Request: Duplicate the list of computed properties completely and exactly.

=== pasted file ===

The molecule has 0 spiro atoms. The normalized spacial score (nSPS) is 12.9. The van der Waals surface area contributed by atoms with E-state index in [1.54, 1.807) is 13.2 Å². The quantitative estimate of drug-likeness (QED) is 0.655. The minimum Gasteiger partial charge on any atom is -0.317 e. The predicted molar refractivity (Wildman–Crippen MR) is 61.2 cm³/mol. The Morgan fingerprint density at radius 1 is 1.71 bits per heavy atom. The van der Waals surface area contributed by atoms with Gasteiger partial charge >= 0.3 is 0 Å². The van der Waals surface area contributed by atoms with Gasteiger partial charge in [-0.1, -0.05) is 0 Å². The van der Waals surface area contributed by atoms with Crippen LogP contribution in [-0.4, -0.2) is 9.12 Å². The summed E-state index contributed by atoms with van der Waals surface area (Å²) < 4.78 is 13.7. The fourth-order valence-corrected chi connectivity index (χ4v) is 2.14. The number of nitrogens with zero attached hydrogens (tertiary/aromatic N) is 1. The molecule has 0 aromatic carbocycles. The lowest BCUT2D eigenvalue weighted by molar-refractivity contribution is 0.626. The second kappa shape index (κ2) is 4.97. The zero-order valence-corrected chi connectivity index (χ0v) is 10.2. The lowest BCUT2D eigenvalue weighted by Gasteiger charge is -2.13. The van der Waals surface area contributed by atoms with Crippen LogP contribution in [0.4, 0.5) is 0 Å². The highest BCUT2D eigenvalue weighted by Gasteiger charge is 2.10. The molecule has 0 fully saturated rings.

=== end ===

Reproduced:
The molecule has 0 spiro atoms. The normalized spacial score (nSPS) is 12.9. The van der Waals surface area contributed by atoms with E-state index in [1.54, 1.807) is 13.2 Å². The quantitative estimate of drug-likeness (QED) is 0.655. The minimum Gasteiger partial charge on any atom is -0.317 e. The predicted molar refractivity (Wildman–Crippen MR) is 61.2 cm³/mol. The Morgan fingerprint density at radius 1 is 1.71 bits per heavy atom. The van der Waals surface area contributed by atoms with Gasteiger partial charge >= 0.3 is 0 Å². The van der Waals surface area contributed by atoms with Gasteiger partial charge in [-0.1, -0.05) is 0 Å². The van der Waals surface area contributed by atoms with Crippen LogP contribution in [-0.4, -0.2) is 9.12 Å². The summed E-state index contributed by atoms with van der Waals surface area (Å²) < 4.78 is 13.7. The fourth-order valence-corrected chi connectivity index (χ4v) is 2.14. The number of nitrogens with zero attached hydrogens (tertiary/aromatic N) is 1. The molecule has 0 aromatic carbocycles. The lowest BCUT2D eigenvalue weighted by molar-refractivity contribution is 0.626. The second kappa shape index (κ2) is 4.97. The zero-order valence-corrected chi connectivity index (χ0v) is 10.2. The lowest BCUT2D eigenvalue weighted by Gasteiger charge is -2.13. The van der Waals surface area contributed by atoms with Crippen LogP contribution in [0.4, 0.5) is 0 Å². The highest BCUT2D eigenvalue weighted by Gasteiger charge is 2.10. The molecule has 0 fully saturated rings.